Thursday, 10 September 2015
I was thinking about the course of conversations with many estate planning clients. One common theme occurred to me I spend some amount of time with every client explaining the basics of probate. As lawyers, we admittedly can get bogged down in the intricacies of legal nuances, but most of the time, the basics are the most helpful. So, that's where we're going today.
What is Probate?
Probate is the legal process by which final claims against the decedent are settled and probate assets of a decedent are distributed. As with any simplified definition, it is over-simplified, but it is a good starting point. Probate is handled by the county in Tennessee wherein the decedent lived when he or she passed away. Within that county, a specific court is designated to handle probate matters. The name of the court varies slightly from county to county. Ultimately though, all of the probate courts in Tennessee follow the same Tennessee law so the process is similar in each court. Every probate will be slightly different because the facts will be different for each decedent. Was there a Will? Was there a Trust? Are minors involved? Are there any creditors of the estate? There are many variations on what probate can specifically entail.
What is a Probate Asset?
The definition of a "probate asset" is important for our understanding of the probate process since only probate assets are distributed through probate. (Yes, I used "probate" four times in one sentence.) In the most basic definition, a probate asset is something that is owned individually by the decedent. However, this definition has quite a few exceptions and additions. It may be easier to define a "probate asset" by focusing on what it is not (the "non-probate assets").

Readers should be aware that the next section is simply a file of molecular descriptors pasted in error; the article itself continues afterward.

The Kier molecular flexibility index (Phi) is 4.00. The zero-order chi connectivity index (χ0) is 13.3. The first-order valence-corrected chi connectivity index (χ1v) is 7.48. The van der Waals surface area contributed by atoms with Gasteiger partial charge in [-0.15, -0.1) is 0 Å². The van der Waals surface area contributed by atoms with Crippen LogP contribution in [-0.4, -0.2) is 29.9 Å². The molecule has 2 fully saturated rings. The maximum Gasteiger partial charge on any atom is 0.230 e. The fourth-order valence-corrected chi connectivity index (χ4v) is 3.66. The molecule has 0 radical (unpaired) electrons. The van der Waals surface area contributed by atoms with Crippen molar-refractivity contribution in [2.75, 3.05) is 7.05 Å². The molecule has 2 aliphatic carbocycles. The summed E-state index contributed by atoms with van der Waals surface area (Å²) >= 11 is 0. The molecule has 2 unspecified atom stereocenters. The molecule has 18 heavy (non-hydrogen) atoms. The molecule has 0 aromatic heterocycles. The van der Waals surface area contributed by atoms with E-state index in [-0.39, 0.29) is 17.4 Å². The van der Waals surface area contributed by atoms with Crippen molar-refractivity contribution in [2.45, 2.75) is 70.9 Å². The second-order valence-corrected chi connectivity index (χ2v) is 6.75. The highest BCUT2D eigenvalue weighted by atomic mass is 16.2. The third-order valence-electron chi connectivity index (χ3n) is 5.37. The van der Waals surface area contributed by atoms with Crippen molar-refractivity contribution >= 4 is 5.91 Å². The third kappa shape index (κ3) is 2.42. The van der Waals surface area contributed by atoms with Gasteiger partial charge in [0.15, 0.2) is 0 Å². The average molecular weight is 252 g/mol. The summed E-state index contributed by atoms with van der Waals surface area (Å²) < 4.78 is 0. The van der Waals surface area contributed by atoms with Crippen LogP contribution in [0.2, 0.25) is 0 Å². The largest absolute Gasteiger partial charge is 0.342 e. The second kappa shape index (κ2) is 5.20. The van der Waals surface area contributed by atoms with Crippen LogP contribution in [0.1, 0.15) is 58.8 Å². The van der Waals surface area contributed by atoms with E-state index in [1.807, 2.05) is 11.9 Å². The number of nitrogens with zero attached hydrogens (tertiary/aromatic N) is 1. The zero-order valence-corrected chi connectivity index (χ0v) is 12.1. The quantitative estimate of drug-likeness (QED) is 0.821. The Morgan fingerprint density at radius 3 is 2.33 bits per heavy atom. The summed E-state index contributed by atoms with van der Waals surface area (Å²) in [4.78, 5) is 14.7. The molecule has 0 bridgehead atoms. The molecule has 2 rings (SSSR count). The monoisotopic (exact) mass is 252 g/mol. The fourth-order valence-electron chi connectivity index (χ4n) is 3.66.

It is not something that has a legally designated beneficiary. The most common example of this is life insurance. Life insurance usually has a designated beneficiary to whom the money will flow almost immediately upon a person's death. The probate court does not consider this transfer except to note the amount of the life insurance that was passed. One lesser known example is a payable on death (POD) beneficiary on a basic checking or savings account. Most of the time, you can designate a POD beneficiary on your bank accounts that you own. This will allow the bank to immediately transfer that account to your beneficiary upon your death, removing the bank account from probate.
Assets that are owned jointly by spouses are also typically a non-probate asset. Here, homes are commonly found. A home that was bought by a married couple will automatically belong to the surviving spouse, individually. A word of caution here if you are married be sure that both your name and your spouse's name are on the Deed! If the property is only titled in one spouse's name, this does not apply and the home would be a probate asset.
Hopefully this is a helpful (brief) explanation of probate and probate assets. We would be glad to walk you through the process of discussing what probate would look like for your loved ones and strategize on how to ease that process. Quite a few assets can be removed from your probate estate by simple changes. We would be honored to show you how.
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Posted on 09/10/2015 10:46 AM by Erika Piland
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